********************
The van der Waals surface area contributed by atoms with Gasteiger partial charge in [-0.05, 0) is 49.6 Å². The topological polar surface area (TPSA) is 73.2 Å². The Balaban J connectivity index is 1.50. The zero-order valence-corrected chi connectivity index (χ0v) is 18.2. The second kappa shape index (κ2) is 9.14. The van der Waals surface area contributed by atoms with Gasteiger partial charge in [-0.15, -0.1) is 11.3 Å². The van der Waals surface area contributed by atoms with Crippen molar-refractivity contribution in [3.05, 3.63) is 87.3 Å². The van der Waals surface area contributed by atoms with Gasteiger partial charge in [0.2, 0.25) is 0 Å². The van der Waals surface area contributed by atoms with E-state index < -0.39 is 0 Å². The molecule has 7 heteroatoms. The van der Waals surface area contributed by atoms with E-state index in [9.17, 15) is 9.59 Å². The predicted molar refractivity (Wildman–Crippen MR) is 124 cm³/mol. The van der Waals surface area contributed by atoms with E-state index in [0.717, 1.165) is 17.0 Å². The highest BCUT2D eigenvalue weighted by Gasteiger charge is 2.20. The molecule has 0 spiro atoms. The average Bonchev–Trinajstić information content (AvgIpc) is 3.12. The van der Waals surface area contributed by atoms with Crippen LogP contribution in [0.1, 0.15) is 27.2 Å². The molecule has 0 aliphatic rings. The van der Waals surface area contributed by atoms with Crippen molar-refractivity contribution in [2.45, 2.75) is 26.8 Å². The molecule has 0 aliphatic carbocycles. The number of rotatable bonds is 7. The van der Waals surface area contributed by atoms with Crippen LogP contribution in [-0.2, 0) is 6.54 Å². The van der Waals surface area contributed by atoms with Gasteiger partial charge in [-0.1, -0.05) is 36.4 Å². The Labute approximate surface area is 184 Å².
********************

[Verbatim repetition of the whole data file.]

The van der Waals surface area contributed by atoms with Gasteiger partial charge in [-0.05, 0) is 49.6 Å². The topological polar surface area (TPSA) is 73.2 Å². The Balaban J connectivity index is 1.50. The zero-order valence-corrected chi connectivity index (χ0v) is 18.2. The second kappa shape index (κ2) is 9.14. The van der Waals surface area contributed by atoms with Gasteiger partial charge in [-0.15, -0.1) is 11.3 Å². The van der Waals surface area contributed by atoms with Crippen molar-refractivity contribution in [3.05, 3.63) is 87.3 Å². The van der Waals surface area contributed by atoms with Gasteiger partial charge in [0.2, 0.25) is 0 Å². The van der Waals surface area contributed by atoms with E-state index < -0.39 is 0 Å². The molecule has 7 heteroatoms. The van der Waals surface area contributed by atoms with E-state index in [9.17, 15) is 9.59 Å². The predicted molar refractivity (Wildman–Crippen MR) is 124 cm³/mol. The van der Waals surface area contributed by atoms with E-state index in [0.717, 1.165) is 17.0 Å². The highest BCUT2D eigenvalue weighted by Gasteiger charge is 2.20. The molecule has 0 spiro atoms. The average Bonchev–Trinajstić information content (AvgIpc) is 3.12. The van der Waals surface area contributed by atoms with Crippen LogP contribution in [0.1, 0.15) is 27.2 Å². The molecule has 0 aliphatic rings. The van der Waals surface area contributed by atoms with Crippen molar-refractivity contribution in [2.45, 2.75) is 26.8 Å². The molecule has 0 aliphatic carbocycles. The number of rotatable bonds is 7. The van der Waals surface area contributed by atoms with Crippen LogP contribution in [-0.2, 0) is 6.54 Å². The van der Waals surface area contributed by atoms with Gasteiger partial charge in [-0.1, -0.05) is 36.4 Å². The Labute approximate surface area is 184 Å².